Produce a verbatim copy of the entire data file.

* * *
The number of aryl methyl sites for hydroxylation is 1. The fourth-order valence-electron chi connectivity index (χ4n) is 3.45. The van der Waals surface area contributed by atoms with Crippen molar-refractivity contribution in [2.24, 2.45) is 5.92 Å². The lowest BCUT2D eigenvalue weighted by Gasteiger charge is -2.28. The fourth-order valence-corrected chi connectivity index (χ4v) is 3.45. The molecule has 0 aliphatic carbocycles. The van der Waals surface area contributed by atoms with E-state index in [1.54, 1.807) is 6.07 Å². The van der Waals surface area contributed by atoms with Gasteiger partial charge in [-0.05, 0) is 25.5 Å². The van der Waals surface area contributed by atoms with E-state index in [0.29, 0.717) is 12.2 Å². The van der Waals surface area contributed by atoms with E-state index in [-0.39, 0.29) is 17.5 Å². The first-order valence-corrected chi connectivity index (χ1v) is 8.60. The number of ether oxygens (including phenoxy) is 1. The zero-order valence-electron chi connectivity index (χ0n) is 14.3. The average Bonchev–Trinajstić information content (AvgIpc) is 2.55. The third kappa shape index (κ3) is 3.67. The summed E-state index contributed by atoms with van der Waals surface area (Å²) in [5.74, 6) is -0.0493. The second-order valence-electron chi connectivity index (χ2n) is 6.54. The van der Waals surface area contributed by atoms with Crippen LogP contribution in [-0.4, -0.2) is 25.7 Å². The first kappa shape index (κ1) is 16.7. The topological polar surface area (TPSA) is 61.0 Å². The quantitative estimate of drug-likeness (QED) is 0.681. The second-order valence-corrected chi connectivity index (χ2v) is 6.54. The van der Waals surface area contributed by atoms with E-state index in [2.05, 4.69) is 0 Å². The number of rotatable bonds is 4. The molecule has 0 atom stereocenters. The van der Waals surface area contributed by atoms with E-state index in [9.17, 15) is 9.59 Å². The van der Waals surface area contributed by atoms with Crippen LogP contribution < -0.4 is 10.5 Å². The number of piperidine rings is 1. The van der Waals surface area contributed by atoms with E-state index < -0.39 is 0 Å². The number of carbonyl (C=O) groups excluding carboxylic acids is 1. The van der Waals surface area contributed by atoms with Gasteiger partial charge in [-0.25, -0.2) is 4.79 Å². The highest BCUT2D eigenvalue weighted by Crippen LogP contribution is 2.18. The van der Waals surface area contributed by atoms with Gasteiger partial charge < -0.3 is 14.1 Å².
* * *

The number of aryl methyl sites for hydroxylation is 1. The fourth-order valence-electron chi connectivity index (χ4n) is 3.45. The van der Waals surface area contributed by atoms with Crippen molar-refractivity contribution in [2.24, 2.45) is 5.92 Å². The lowest BCUT2D eigenvalue weighted by Gasteiger charge is -2.28. The fourth-order valence-corrected chi connectivity index (χ4v) is 3.45. The molecule has 0 aliphatic carbocycles. The van der Waals surface area contributed by atoms with E-state index in [1.54, 1.807) is 6.07 Å². The van der Waals surface area contributed by atoms with Gasteiger partial charge in [-0.05, 0) is 25.5 Å². The van der Waals surface area contributed by atoms with E-state index in [0.29, 0.717) is 12.2 Å². The van der Waals surface area contributed by atoms with E-state index in [-0.39, 0.29) is 17.5 Å². The first-order valence-corrected chi connectivity index (χ1v) is 8.60. The number of ether oxygens (including phenoxy) is 1. The zero-order valence-electron chi connectivity index (χ0n) is 14.3. The average Bonchev–Trinajstić information content (AvgIpc) is 2.55. The third kappa shape index (κ3) is 3.67. The summed E-state index contributed by atoms with van der Waals surface area (Å²) in [5.74, 6) is -0.0493. The second-order valence-electron chi connectivity index (χ2n) is 6.54. The van der Waals surface area contributed by atoms with Crippen LogP contribution in [-0.4, -0.2) is 25.7 Å². The first kappa shape index (κ1) is 16.7. The topological polar surface area (TPSA) is 61.0 Å². The quantitative estimate of drug-likeness (QED) is 0.681. The second-order valence-corrected chi connectivity index (χ2v) is 6.54. The van der Waals surface area contributed by atoms with E-state index in [2.05, 4.69) is 0 Å². The number of rotatable bonds is 4. The molecule has 0 atom stereocenters. The van der Waals surface area contributed by atoms with E-state index in [9.17, 15) is 9.59 Å². The van der Waals surface area contributed by atoms with Crippen LogP contribution < -0.4 is 10.5 Å². The number of piperidine rings is 1. The van der Waals surface area contributed by atoms with E-state index < -0.39 is 0 Å². The number of carbonyl (C=O) groups excluding carboxylic acids is 1. The van der Waals surface area contributed by atoms with Gasteiger partial charge in [-0.25, -0.2) is 4.79 Å². The highest BCUT2D eigenvalue weighted by Crippen LogP contribution is 2.18. The van der Waals surface area contributed by atoms with Gasteiger partial charge < -0.3 is 14.1 Å².